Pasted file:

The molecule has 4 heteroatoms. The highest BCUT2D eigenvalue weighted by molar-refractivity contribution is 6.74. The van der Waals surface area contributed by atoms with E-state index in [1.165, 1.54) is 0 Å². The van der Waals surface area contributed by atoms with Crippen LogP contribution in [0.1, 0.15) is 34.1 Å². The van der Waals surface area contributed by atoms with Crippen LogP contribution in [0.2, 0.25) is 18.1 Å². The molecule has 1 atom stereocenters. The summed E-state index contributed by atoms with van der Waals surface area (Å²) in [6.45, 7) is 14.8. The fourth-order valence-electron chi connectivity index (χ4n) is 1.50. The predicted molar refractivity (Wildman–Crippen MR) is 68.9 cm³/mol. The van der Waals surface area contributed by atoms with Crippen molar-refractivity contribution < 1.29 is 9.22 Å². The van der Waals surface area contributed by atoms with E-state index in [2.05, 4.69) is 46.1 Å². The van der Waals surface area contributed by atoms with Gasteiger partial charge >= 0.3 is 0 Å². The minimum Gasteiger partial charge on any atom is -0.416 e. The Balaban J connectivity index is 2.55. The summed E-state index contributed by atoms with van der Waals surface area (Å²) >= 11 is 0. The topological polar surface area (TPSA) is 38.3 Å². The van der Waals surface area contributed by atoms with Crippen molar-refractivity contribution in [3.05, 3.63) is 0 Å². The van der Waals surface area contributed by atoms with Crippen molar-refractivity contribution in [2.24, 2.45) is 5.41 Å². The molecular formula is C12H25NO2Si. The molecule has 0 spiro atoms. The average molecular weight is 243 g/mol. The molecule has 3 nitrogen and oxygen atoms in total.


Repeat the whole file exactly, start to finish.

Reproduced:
The molecule has 4 heteroatoms. The highest BCUT2D eigenvalue weighted by molar-refractivity contribution is 6.74. The van der Waals surface area contributed by atoms with E-state index in [1.165, 1.54) is 0 Å². The van der Waals surface area contributed by atoms with Crippen LogP contribution in [0.1, 0.15) is 34.1 Å². The van der Waals surface area contributed by atoms with Crippen LogP contribution in [0.2, 0.25) is 18.1 Å². The molecule has 1 atom stereocenters. The summed E-state index contributed by atoms with van der Waals surface area (Å²) in [6.45, 7) is 14.8. The fourth-order valence-electron chi connectivity index (χ4n) is 1.50. The predicted molar refractivity (Wildman–Crippen MR) is 68.9 cm³/mol. The van der Waals surface area contributed by atoms with Crippen molar-refractivity contribution < 1.29 is 9.22 Å². The van der Waals surface area contributed by atoms with E-state index in [2.05, 4.69) is 46.1 Å². The van der Waals surface area contributed by atoms with Gasteiger partial charge >= 0.3 is 0 Å². The minimum Gasteiger partial charge on any atom is -0.416 e. The Balaban J connectivity index is 2.55. The summed E-state index contributed by atoms with van der Waals surface area (Å²) >= 11 is 0. The topological polar surface area (TPSA) is 38.3 Å². The van der Waals surface area contributed by atoms with Crippen molar-refractivity contribution in [3.05, 3.63) is 0 Å². The van der Waals surface area contributed by atoms with Crippen molar-refractivity contribution in [2.24, 2.45) is 5.41 Å². The molecular formula is C12H25NO2Si. The molecule has 0 spiro atoms. The average molecular weight is 243 g/mol. The molecule has 3 nitrogen and oxygen atoms in total.